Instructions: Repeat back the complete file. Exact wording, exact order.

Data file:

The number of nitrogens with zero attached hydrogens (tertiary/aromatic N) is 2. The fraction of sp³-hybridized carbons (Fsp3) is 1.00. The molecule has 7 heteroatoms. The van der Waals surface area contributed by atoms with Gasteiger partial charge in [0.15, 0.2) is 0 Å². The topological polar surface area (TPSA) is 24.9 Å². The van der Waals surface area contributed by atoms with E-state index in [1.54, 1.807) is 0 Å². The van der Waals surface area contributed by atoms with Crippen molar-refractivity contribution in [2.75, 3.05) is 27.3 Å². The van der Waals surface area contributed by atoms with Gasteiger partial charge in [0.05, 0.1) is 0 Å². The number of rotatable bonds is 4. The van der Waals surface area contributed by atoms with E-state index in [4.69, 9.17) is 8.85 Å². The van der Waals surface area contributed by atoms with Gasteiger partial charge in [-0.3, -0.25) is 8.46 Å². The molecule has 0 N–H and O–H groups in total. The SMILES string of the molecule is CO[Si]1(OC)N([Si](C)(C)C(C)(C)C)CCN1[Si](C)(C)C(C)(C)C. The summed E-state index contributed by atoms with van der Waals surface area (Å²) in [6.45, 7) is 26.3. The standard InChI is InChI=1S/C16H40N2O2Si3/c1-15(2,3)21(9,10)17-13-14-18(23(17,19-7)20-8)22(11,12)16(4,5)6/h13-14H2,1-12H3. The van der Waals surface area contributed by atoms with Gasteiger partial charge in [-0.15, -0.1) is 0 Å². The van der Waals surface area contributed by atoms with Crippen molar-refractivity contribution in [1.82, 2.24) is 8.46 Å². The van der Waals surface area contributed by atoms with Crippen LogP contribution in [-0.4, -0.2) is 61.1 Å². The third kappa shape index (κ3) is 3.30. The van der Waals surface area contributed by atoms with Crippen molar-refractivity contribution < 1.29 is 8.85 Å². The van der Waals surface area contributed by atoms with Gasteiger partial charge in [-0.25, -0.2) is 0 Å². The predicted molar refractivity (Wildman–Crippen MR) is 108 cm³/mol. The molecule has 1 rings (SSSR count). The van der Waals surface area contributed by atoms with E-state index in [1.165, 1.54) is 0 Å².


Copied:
The number of nitrogens with zero attached hydrogens (tertiary/aromatic N) is 2. The fraction of sp³-hybridized carbons (Fsp3) is 1.00. The molecule has 7 heteroatoms. The van der Waals surface area contributed by atoms with Gasteiger partial charge in [0.15, 0.2) is 0 Å². The topological polar surface area (TPSA) is 24.9 Å². The van der Waals surface area contributed by atoms with E-state index in [1.54, 1.807) is 0 Å². The van der Waals surface area contributed by atoms with Crippen molar-refractivity contribution in [2.75, 3.05) is 27.3 Å². The van der Waals surface area contributed by atoms with Gasteiger partial charge in [0.05, 0.1) is 0 Å². The number of rotatable bonds is 4. The van der Waals surface area contributed by atoms with E-state index in [4.69, 9.17) is 8.85 Å². The van der Waals surface area contributed by atoms with Gasteiger partial charge in [-0.3, -0.25) is 8.46 Å². The molecule has 0 N–H and O–H groups in total. The SMILES string of the molecule is CO[Si]1(OC)N([Si](C)(C)C(C)(C)C)CCN1[Si](C)(C)C(C)(C)C. The summed E-state index contributed by atoms with van der Waals surface area (Å²) in [6.45, 7) is 26.3. The standard InChI is InChI=1S/C16H40N2O2Si3/c1-15(2,3)21(9,10)17-13-14-18(23(17,19-7)20-8)22(11,12)16(4,5)6/h13-14H2,1-12H3. The van der Waals surface area contributed by atoms with Gasteiger partial charge in [-0.15, -0.1) is 0 Å². The van der Waals surface area contributed by atoms with Crippen molar-refractivity contribution in [1.82, 2.24) is 8.46 Å². The van der Waals surface area contributed by atoms with Crippen LogP contribution in [-0.4, -0.2) is 61.1 Å². The third kappa shape index (κ3) is 3.30. The van der Waals surface area contributed by atoms with Crippen molar-refractivity contribution < 1.29 is 8.85 Å². The van der Waals surface area contributed by atoms with Gasteiger partial charge in [-0.25, -0.2) is 0 Å². The predicted molar refractivity (Wildman–Crippen MR) is 108 cm³/mol. The molecule has 1 rings (SSSR count). The van der Waals surface area contributed by atoms with E-state index in [1.165, 1.54) is 0 Å².